Predictive Maintenance + Cloud-Integrated Mobility


Recent technological developments in automation software have led to some pretty interesting possibilities in maintenance for organizations around the world. Multiple breakthroughs have combined in order to enhance the productivity and efficiency involved with equipment checkups and repair.

Imagine this scenario. You are a maintenance technician for Company X, an international manufacturer with locations scattered across the world. Your responsibilities include maintaining the machinery involved in producing the company’s popular products. On a typical day, you receive a work order that might include a brief summary of a single piece of malfunctioning equipment, in a certain location, about which you’ve hopefully received enough training and background in order to return it to normal operation. All in all, a pretty regular maintenance job, right?

Let’s update the scenario a bit. Once onsite, you put on your mobile holographic computer, such as a Microsoft HoloLens holographic computing device or an HMT-1 head mounted tablet class industrial wearable from RealWear. You approach the equipment in question and immediately see a pop-up 2D or 3D representation of the equipment’s internal pieces. You already see possible symptoms and causes listed by likelihood, along with accessible links to more in-depth schematics and step-by-step repair videos. All this has happened, in an augmented reality field of vision right in front of you, onsite, before you even put down your toolbox.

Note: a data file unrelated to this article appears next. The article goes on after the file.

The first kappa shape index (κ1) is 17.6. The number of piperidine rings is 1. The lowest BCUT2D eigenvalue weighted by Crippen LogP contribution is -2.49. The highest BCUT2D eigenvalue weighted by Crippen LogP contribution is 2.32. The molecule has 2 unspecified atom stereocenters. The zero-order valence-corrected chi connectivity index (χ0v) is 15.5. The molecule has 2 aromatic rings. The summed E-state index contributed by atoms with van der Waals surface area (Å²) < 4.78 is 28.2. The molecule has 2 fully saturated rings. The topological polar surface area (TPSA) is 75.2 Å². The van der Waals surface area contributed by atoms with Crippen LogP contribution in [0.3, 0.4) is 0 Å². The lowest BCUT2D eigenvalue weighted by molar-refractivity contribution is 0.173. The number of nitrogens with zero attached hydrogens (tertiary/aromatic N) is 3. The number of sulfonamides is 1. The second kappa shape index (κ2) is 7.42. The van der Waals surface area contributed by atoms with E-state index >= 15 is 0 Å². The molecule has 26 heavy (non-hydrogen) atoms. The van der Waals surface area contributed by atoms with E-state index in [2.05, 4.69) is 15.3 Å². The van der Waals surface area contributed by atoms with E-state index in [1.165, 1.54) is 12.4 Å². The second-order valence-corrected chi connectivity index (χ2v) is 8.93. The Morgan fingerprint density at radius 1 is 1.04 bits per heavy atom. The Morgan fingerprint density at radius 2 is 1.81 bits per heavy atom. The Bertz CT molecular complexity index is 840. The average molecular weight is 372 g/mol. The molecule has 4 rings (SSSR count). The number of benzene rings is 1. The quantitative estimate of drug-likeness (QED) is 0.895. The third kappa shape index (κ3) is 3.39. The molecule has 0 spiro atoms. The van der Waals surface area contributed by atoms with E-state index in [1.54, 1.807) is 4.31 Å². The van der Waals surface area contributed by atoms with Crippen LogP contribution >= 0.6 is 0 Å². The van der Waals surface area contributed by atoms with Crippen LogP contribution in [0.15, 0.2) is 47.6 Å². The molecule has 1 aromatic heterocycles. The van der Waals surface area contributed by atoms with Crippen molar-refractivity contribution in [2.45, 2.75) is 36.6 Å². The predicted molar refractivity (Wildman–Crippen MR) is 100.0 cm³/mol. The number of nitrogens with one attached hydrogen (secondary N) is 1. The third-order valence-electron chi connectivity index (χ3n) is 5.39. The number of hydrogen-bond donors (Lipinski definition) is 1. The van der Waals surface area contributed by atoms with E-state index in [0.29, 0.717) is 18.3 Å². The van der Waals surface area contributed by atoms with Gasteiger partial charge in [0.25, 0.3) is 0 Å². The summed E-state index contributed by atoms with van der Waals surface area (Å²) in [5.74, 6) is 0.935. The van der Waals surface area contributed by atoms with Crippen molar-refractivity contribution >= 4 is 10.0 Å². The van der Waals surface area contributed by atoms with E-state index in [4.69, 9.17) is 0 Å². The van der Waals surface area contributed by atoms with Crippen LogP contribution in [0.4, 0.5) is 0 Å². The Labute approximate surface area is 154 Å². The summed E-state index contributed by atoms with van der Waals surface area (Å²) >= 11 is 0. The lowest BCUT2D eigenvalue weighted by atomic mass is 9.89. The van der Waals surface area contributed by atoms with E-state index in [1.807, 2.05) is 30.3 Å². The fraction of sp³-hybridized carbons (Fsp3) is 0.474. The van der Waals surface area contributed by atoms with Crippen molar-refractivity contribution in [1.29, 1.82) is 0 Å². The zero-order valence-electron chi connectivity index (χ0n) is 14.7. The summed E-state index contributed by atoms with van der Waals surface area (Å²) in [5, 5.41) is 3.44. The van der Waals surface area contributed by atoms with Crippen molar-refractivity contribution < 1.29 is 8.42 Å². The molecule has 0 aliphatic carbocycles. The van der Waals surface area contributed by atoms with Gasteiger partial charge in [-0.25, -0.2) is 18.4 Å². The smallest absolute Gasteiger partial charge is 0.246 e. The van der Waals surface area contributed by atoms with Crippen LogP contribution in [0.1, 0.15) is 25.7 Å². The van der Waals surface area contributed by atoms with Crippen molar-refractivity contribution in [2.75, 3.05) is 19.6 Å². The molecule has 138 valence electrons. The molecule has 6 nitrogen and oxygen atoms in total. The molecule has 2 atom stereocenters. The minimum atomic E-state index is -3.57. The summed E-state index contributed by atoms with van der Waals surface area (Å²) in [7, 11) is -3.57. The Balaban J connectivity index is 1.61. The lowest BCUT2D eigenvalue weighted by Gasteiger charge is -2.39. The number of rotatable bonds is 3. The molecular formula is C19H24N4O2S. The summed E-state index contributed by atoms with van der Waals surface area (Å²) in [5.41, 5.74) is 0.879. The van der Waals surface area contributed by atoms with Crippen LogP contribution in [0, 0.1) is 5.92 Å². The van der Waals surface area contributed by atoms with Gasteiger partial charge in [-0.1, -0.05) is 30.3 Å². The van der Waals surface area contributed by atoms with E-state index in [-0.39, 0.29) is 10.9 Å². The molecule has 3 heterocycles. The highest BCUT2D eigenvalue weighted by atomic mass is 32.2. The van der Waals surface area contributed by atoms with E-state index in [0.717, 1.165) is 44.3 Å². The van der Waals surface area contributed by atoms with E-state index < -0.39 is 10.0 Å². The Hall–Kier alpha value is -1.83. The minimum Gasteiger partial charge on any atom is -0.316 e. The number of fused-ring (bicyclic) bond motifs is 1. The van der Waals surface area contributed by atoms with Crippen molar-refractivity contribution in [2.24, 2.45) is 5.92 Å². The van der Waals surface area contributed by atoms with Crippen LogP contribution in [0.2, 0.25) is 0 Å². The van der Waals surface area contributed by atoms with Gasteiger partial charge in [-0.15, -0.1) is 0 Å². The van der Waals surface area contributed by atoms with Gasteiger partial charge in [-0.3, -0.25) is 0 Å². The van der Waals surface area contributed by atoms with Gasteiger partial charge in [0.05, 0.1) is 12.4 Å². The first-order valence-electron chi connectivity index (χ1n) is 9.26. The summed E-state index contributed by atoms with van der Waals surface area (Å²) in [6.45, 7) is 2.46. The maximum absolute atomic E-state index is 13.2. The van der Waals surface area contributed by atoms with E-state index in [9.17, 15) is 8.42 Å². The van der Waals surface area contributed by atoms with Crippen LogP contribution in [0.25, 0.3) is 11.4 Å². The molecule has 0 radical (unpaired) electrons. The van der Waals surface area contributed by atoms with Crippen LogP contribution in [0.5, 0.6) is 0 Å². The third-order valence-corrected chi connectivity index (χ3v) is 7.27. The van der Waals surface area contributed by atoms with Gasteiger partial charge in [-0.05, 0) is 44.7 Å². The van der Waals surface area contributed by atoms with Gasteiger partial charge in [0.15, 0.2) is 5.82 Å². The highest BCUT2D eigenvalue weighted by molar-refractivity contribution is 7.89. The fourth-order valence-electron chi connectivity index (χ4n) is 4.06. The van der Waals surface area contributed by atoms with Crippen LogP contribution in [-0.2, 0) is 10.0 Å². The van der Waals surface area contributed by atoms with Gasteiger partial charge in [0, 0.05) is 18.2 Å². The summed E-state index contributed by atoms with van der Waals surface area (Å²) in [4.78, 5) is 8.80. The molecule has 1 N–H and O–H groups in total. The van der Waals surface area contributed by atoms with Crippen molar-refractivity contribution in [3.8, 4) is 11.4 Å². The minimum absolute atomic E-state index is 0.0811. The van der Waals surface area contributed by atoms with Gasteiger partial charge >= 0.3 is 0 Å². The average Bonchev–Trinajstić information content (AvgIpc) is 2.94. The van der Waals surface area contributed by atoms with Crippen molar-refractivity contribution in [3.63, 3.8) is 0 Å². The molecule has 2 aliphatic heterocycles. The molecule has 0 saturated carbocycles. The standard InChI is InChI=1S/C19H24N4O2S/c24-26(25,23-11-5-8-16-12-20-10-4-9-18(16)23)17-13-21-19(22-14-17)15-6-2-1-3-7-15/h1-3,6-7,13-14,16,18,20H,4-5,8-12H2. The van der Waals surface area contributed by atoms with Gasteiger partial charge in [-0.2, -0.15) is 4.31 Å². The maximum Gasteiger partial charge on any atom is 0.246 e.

“Piece of cake,” you think as you quickly resolve the problem. Just as you finish up, you receive an additional message on your heads-up display: “While you’re there…”.

The combination of technologies at work in such a scenario involve Fault Detection and Diagnostics (FDD), cloud computing, and a groundbreaking new HMI/SCADA user experience with wearable devices. Each of these separate pieces provide the necessary features to free up maintenance personnel to be more proactive with time and resources, rather than continuously chasing break-fix instances or putting out fires.

Fault Detection and Diagnostics

Fault Detection and Diagnostics software analyzes all available information to detect and predict faults. It utilizes algorithms that weigh probabilities of faults and advises management, operators and maintenance personnel of actions to prevent equipment failures or excessive energy use. When failures occur, current and historical information are analyzed, along with symptom/cause relationships that the system has been taught.

  • Information received from such software can be used to: